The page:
Inverted Pyramid

On September 10th, Junior and Senior University of Kansas history students won the national Collegiate History in Action award at the Watkins Museum. The award, which is only given to one college or university a year, was granted at the annual convention of the American History Teachers Association for the work the students did on a project in March and April of 2021. According to the American History Teachers Association Bylaws,

“The annual Collegiate History in Action award honors teachers and students that bring history to life, particularly in telling untold stories or highlighting historical events with new relevance in the present.” The students achieved this by compiling letters and diary entries that were archived at the Watkins Museum in Lawrence to create videos about the 1919 flu pandemic.

“We’re so impressed with how the KU students took archival material and connected it with what’s going on today,” Watkins Museum’s Director of Engagement and Learning, Will Haynes said.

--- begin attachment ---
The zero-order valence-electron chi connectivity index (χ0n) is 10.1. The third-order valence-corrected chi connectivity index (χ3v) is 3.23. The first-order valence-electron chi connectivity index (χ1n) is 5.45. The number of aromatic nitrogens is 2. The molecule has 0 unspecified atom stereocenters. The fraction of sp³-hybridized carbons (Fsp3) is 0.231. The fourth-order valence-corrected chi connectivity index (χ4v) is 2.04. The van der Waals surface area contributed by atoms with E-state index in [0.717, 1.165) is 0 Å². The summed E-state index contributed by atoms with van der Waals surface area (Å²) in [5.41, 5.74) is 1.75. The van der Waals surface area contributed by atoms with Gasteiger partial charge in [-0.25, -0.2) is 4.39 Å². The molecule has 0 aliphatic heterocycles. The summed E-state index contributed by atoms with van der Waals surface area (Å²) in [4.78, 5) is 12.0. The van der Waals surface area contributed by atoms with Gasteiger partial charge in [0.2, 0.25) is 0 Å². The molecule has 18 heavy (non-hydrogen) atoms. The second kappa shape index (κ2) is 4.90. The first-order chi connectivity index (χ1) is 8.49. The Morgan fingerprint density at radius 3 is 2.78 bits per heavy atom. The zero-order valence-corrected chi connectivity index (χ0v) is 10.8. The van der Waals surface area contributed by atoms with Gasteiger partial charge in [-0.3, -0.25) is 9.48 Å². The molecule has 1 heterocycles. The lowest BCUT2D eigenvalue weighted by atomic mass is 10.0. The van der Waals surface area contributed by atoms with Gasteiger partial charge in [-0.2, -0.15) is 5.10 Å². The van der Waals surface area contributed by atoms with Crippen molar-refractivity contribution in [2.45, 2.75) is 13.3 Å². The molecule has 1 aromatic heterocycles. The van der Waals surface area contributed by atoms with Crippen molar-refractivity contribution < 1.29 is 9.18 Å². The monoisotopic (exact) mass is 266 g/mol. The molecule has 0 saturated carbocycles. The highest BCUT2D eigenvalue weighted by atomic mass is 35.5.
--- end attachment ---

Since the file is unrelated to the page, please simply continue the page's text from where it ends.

Associate Professor LaDonna Raven takes pride in her students achievements and hard work,

“They went above and beyond during a pandemic to produce a fantastic research project,” Raven said.

Many seem to agree with Raven that the students went above and beyond. President of the American History Teachers Association, Kevin Hernandez had nothing but praise for these students.

“The KU project was stunning. The voices seemed so real and relevant that several of us wept as we watched the videos,” Hernandez said.

The entry titled, “Voices from a Pandemic” is a series of videos based on information found in letters and diaries of Kansas residents. It shows what life was like during the flu pandemic of 1919 through quotes from the letters and diaries read by the students. A piece of work bound to make an impact during the tumultuous times of the COVID-19 pandemic.